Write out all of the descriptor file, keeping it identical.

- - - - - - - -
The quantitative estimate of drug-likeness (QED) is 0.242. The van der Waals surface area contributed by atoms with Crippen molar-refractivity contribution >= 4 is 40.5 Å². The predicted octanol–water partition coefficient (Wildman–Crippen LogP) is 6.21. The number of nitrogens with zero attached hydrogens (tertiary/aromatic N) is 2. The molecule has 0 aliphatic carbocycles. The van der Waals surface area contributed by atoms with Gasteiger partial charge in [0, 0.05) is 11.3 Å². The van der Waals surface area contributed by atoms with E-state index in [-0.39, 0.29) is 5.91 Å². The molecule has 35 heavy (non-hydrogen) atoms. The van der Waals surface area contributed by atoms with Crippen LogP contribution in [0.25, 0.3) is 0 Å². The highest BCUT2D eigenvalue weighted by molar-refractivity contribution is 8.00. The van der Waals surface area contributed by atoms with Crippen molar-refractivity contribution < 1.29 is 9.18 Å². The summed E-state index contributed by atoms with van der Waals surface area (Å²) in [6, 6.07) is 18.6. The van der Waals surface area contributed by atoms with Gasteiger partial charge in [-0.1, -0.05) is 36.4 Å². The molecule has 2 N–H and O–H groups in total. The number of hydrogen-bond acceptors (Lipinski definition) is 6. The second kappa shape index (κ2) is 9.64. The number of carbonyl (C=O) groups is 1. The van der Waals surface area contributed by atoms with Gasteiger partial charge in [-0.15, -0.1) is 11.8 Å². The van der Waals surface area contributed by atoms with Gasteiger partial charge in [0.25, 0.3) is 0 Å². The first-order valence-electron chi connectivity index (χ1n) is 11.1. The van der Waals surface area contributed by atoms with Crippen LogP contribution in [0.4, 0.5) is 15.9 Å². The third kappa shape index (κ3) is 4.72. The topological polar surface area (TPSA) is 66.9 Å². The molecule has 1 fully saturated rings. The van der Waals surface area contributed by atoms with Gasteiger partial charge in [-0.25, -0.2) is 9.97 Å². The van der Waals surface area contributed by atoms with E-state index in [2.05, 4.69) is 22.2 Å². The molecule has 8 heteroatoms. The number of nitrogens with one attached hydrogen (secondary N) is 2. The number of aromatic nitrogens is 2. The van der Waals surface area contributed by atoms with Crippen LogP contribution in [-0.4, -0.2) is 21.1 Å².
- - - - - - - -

The quantitative estimate of drug-likeness (QED) is 0.242. The van der Waals surface area contributed by atoms with Crippen molar-refractivity contribution >= 4 is 40.5 Å². The predicted octanol–water partition coefficient (Wildman–Crippen LogP) is 6.21. The number of nitrogens with zero attached hydrogens (tertiary/aromatic N) is 2. The molecule has 0 aliphatic carbocycles. The van der Waals surface area contributed by atoms with Gasteiger partial charge in [0, 0.05) is 11.3 Å². The van der Waals surface area contributed by atoms with E-state index in [-0.39, 0.29) is 5.91 Å². The molecule has 35 heavy (non-hydrogen) atoms. The van der Waals surface area contributed by atoms with Crippen LogP contribution in [0.25, 0.3) is 0 Å². The highest BCUT2D eigenvalue weighted by molar-refractivity contribution is 8.00. The van der Waals surface area contributed by atoms with Crippen molar-refractivity contribution < 1.29 is 9.18 Å². The summed E-state index contributed by atoms with van der Waals surface area (Å²) in [6, 6.07) is 18.6. The van der Waals surface area contributed by atoms with Gasteiger partial charge in [-0.1, -0.05) is 36.4 Å². The molecule has 2 N–H and O–H groups in total. The number of hydrogen-bond acceptors (Lipinski definition) is 6. The second kappa shape index (κ2) is 9.64. The number of carbonyl (C=O) groups is 1. The van der Waals surface area contributed by atoms with Gasteiger partial charge in [-0.15, -0.1) is 11.8 Å². The van der Waals surface area contributed by atoms with Gasteiger partial charge in [0.25, 0.3) is 0 Å². The first-order valence-electron chi connectivity index (χ1n) is 11.1. The van der Waals surface area contributed by atoms with Crippen LogP contribution in [0.4, 0.5) is 15.9 Å². The third kappa shape index (κ3) is 4.72. The topological polar surface area (TPSA) is 66.9 Å². The molecule has 1 fully saturated rings. The van der Waals surface area contributed by atoms with Gasteiger partial charge in [-0.25, -0.2) is 9.97 Å². The van der Waals surface area contributed by atoms with E-state index in [2.05, 4.69) is 22.2 Å². The molecule has 8 heteroatoms. The number of nitrogens with one attached hydrogen (secondary N) is 2. The number of aromatic nitrogens is 2. The van der Waals surface area contributed by atoms with Crippen LogP contribution in [-0.4, -0.2) is 21.1 Å².